Clockwise from top left: Paolo Zampolli, 31 Bond Street and Paul Massey
A lawsuit brought by luxury residential and commercial sales broker Paolo Zampolli’s firm seeking more than $200,000 in commissions from investment sales firm Massey Knakal Realty Services and others is dead, court records show.
A judicial hearing officer in New York State Supreme Court, Ira Gammerman, granted Massey Knakal’s motion to dismiss the claims brought by Zampolli’s Paramount Realty Group of America, that he was not paid his share of the commission on the sale of 31 Bond Street, a transcript of a court hearing on Monday shows.
The motion was granted in part because Zampolli was not involved in the negotiation of the sale, and because he was not a broker with Paramount in late 2009 and early 2010 when the sale was being negotiated. Because of that, Paramount could not be a party to the transaction, Gammerman said in the hearing.
“It’s argued by [Massey Knakal and others] that Paramount lacks standing to bring this action because it was not in any way associated with Mr. Zampolli until after the events that I previously discussed occurred… So I’m granting the motion. I’m dismissing all claims of Paramount,” Gammerman said.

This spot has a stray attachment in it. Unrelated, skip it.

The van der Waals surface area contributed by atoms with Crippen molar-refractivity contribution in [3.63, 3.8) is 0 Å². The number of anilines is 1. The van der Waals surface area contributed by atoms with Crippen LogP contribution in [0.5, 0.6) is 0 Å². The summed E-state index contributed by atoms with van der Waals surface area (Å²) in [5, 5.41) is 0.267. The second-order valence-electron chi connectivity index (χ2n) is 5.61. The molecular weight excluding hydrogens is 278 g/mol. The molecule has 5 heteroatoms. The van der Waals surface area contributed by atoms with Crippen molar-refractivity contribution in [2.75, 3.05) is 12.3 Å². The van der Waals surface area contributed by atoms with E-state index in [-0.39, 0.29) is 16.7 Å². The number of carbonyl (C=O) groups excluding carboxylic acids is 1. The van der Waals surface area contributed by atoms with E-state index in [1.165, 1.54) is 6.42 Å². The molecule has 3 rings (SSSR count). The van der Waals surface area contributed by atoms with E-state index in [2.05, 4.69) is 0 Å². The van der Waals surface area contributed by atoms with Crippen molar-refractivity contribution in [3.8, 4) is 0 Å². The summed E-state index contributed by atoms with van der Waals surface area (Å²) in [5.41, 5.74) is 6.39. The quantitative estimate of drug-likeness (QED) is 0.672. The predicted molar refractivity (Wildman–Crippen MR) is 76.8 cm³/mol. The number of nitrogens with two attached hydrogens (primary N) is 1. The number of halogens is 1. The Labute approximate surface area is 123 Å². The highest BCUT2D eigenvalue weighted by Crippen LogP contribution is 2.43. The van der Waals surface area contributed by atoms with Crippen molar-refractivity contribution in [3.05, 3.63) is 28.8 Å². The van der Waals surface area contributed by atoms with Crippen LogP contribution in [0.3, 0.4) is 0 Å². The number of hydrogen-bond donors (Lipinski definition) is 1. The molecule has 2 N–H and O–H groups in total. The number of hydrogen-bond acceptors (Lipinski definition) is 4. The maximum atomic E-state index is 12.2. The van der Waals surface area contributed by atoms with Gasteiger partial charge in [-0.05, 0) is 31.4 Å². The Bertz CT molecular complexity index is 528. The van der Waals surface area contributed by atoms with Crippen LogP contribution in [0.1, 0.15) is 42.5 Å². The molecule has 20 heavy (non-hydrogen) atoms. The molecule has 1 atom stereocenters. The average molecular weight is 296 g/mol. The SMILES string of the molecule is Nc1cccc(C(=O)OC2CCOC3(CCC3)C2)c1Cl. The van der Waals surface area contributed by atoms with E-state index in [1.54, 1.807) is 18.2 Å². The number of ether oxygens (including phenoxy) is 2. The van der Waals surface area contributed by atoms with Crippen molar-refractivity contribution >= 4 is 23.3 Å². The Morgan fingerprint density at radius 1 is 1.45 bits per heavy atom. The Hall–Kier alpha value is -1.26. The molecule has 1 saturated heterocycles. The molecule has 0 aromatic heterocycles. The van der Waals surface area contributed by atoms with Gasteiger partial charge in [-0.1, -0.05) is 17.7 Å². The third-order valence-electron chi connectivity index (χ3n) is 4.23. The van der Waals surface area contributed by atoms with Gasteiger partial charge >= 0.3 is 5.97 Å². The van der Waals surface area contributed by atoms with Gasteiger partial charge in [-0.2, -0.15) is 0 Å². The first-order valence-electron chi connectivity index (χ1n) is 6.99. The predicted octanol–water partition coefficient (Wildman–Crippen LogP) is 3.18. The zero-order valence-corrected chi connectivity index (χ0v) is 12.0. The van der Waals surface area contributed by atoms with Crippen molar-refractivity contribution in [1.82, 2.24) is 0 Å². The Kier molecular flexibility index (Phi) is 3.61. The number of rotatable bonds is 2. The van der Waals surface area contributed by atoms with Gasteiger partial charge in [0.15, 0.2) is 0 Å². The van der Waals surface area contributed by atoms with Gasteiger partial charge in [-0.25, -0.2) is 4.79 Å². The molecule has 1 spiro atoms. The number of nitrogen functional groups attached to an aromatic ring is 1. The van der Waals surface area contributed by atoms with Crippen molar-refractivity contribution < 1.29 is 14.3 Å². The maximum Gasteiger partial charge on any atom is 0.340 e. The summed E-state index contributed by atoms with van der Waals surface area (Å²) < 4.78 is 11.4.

Zampolli, co-chairman of Paramount Realty Group of America, filed a suit in March claiming he was cut out of $212,000, or approximately half of a 5 percent commission, on the sale of 31 Bond Street after introducing the buyer of the property, Cristina Calori, to the deal.
A month later, the sale by Heian Bunka Center to Monster Real Estate, owned by Cristina Calori, closed for $8.25 million, city property records show.
In the suit, Zampolli accused Calori, as well as the seller Heian Bunka Center and Massey Knakal, of cutting him out of the commission. Paul Massey, CEO and founding partner of Massey Knakal, declined to comment.
An attorney representing Massey Knakal, Steven Landy, said, “We are pleased with the result. We expected it from the get go.”
Zampolli, in a telephone interview today, rejected the idea that his case was dead. He said parts of the case were thrown out on technical grounds, but that Gammerman gave him until Nov. 3 to refile an amended complaint or file an appeal. He said he would continue fighting for what he said was his share of the commission.
“I am even willing to finance other brokers that might need funding for their legal battles with Massey [Knakal],” he said in an e-mail.